President Donald Trump may still  beusing an unsecure Android smartphone, much to the chagrin of security professionals and at least one congressman, who is now calling for an investigation into the President’s devices and cybersecurity practices.

The call comes from California Democratic Congressman Ted Lieu, who sent a letter to the House Oversight Committee accusing the President of having a “reckless disregard for cybersecurity.”

The letter, signed by 14 Democratic members of Congress, requests Chairman Jason Chaffetz and Ranking Member Elijah Cummings begin to hold hearings over Trump’s ongoing use of an his Android smartphone, which he has continued to use since taking office and may present a national security risk.

“Cybersecurity experts universally agree that an ordinary Android smartphone, which the President is reportedly using despite repeated warnings from the Secret Service, can be easily hacked,” Lieu writes in the letter. “This behavior is more than bad operational security—it is an egregious affront to national security.”

Lieu proposes a number of questions he and his fellow members of Congress would like answered, including “Is the President of the United States actively using his unsecured Android device, and if so, how?” and “Are cybersecurity and national security practices active and in place for the President and the Office of the President?”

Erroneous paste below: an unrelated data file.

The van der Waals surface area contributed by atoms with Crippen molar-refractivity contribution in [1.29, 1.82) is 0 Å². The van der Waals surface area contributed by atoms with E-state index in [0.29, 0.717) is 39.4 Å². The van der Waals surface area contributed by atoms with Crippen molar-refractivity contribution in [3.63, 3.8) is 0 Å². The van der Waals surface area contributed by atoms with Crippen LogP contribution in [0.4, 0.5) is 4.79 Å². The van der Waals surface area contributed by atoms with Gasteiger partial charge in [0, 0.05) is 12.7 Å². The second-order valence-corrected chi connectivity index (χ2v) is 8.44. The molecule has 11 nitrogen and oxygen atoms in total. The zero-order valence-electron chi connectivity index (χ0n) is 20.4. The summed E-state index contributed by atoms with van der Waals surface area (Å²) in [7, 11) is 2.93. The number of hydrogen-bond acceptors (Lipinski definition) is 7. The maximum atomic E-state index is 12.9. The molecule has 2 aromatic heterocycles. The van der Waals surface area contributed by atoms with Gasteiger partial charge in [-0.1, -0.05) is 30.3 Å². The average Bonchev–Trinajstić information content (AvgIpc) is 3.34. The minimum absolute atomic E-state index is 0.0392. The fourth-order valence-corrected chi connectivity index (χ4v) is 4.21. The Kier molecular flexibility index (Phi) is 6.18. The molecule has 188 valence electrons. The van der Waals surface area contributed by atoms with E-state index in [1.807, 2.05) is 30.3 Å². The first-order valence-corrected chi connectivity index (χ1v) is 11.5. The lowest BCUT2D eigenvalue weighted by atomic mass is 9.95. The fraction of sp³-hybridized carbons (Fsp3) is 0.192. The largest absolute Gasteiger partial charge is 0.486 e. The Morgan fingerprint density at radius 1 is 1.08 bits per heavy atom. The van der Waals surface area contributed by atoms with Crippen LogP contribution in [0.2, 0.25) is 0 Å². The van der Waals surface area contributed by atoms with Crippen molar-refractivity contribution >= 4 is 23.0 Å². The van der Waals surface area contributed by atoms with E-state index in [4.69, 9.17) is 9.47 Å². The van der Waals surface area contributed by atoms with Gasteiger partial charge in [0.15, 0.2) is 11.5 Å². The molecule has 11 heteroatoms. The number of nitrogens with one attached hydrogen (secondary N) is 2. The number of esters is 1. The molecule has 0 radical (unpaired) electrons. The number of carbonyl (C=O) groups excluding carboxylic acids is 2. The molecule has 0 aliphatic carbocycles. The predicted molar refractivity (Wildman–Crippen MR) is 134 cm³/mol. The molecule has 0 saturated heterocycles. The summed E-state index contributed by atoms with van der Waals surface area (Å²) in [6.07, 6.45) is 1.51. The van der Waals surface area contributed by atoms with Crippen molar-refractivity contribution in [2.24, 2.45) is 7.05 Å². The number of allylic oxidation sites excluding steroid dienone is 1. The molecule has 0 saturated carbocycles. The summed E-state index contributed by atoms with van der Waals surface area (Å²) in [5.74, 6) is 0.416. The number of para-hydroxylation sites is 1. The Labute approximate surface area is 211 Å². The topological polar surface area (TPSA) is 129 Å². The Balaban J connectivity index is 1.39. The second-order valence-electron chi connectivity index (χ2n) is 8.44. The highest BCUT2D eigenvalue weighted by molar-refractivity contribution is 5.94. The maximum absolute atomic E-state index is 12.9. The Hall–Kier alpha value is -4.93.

Basic as those questions may be, there is no official answer thus far. President Trump was reportedly offered a secure device with limited functionality but has opted instead to continue using his Android phone, which is believed to be a Samsung Galaxy S3—a device that was first released in 2012.

Likewise, it is unclear there is the proper staffing in place to ensure that President Trump is making use of cybersecurity best practices. Earlier this month, it was reported the chief information security officer at the White House was abruptly let go.

It is unclear if the position, which is charged maintaining the security of the White House’s internal networks and in charge of managing devices and data security for the White House staff, has been filled.

Trump and his staff recently came under fire for using the light on their likely unsecured smartphones to read documents while coordinating a response to North Korea testing a ballistic missile. Doing so may compromise the documents if any of the devices pointed at the papers were compromised.